KINGSTON, R.I. – Dec. 11, 2013 – Two University of Rhode Island professors have won highly competitive national fellowships in the humanities for their work on 18th-century Europe.
Andrea Rusnock, professor of history, received an American Council for Learned Societies Fellowship, and Catherine Sama, professor of Italian, won a National Endowment for the Humanities Research Fellowship. Both women plan to complete books.
Rusnock, who obtained her doctorate from Princeton University in the history of science and medicine, is the author of two other books and many articles on smallpox inoculation, medical statistics, health, and the environment.
She joined URI in 2000, and her history of medicine classes have become favorites among nursing, pharmacy, and pre-med students. The courses encourage students to think critically about the relationships between disease patterns, medical care, and public health in different historical periods, especially through “Disease of the Week” presentations.
Her new book bridges science and the humanities by focusing on the history of the smallpox vaccination, maybe the most important discovery in medicine. Smallpox – one of the leading causes of death in human history – was the first disease to be eradicated with a vaccine.
The first vaccine consisted of cowpox – a mild, naturally occurring disease in cows that provided cross-immunity to smallpox in humans. The cowpox vaccine emerged in 1798, and within 10 years, it had traveled around the world.
The book looks at the vaccine from a global perspective and examines the social and environmental challenges doctors faced years ago. Rusnock explores the first hospital trials of the vaccine, which took place on orphaned children in London, Paris, and Vienna; the entrepreneurial activities of young doctors trying to establish careers in a competitive medical field; the strategies imperial powers used to spread the vaccine to their far-flung colonies in the New World and Asia; and the compelling stories of the many parents, especially mothers, who had to decide for their children whether to chance the new vaccine or risk smallpox, the leading cause of death in the 18th century.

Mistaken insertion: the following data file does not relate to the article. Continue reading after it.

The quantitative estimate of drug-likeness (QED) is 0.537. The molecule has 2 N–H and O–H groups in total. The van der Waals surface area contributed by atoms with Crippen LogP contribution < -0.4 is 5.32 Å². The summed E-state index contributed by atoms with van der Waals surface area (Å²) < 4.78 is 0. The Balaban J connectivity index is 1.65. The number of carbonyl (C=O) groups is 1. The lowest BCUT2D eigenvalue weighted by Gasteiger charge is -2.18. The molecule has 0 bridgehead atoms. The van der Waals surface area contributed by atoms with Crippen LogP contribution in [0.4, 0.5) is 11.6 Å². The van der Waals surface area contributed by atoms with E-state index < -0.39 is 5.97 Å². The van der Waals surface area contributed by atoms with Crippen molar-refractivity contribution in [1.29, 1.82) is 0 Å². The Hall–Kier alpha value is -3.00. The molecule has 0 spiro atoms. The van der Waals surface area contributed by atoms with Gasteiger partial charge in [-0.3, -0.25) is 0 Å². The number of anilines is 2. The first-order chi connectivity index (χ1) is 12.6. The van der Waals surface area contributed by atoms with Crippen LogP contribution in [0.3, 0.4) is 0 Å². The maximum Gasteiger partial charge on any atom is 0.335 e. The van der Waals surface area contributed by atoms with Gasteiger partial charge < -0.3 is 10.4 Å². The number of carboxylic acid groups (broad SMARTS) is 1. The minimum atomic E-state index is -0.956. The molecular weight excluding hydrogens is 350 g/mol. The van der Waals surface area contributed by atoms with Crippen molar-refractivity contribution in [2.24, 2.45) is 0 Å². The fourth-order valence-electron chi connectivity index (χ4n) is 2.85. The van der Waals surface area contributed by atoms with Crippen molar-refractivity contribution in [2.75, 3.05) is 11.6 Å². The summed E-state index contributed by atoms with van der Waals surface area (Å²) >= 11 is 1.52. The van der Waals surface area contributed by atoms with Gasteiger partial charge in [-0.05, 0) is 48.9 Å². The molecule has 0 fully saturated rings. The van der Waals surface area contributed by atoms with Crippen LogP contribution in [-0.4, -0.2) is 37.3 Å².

Rusnock’s research is relevant today with debates raging over the use of vaccines, including global efforts to eradicate polio with a vaccine, the growing number of vaccines given to children, and the safety and necessity of a high number of vaccines.
Sama, professor of Italian and Film Media and head of the Italian section at URI, joined the University in 1997 after receiving her doctorate in Italian Studies from Brown University. Under Sama’s leadership, URI now has one of the largest Italian undergraduate programs in the country.
Part of her success stems from her use of new technologies. When Skype was still a foreign word to many in the United States, Sama was using it in her classroom so that students could have real-time conversations in Italian with Italians in Venice and Florence.
For her fellowship, Sama – passionate about 18th-century Italian women writers and artists – is creating the first fully annotated edition in English translation of the correspondence of Rosalba Carriera, the most famous female painter in Europe during the first half of the 18th century. She lived from 1673 to 1757.
Together with co-translator Julia Kisacky, a lecturer in Italian at Baylor University, Sama will translate 350 letters from French and Italian into English. As editor of the volume, Sama will write an introduction with an analysis of Carriera’s life and work, focusing on her relationship with family members and female artists and students.
The book will be published in the “Other Voice in Early Modern Europe” series dedicated to women writers from the 14th to the 18th centuries. Sama is also exploring digital technologies to create a searchable database and timeline that will place Carriera, her letters, her works of art, and her 160-plus correspondents in literary and artistic circles across 18th-century Europe.
Sama’s first book was a biography and scholarly edition of the writings of Elisabetta Caminer, one of Italy’s first female journalists. On the eve of the French Revolution, Caminer directed a literary periodical in Venice devoted to Enlightenment ideals.
In addition to the fellowships, Sama and Rusnock have also received support from URI’s Center for the Humanities, the Council for Research, the Provost’s office, and the College of Arts and Sciences, including the Richard Beaupre Hope and Heritage Fund.
“We are grateful to receive these fellowships,” says Sama. “Our 18th-century research speaks to timely topics in the news – the role of correspondence networks, like today’s social media, and the debate over vaccines, especially for children.”
Photo above, top: Andrea Rusnock, history professor at the University of Rhode Island. Photo courtesy of Andrea Rusnock.
Photo above, bottom: Catherine Sama, professor of Italian and Film Media at the University of Rhode Island. Photo by Joe Giblin.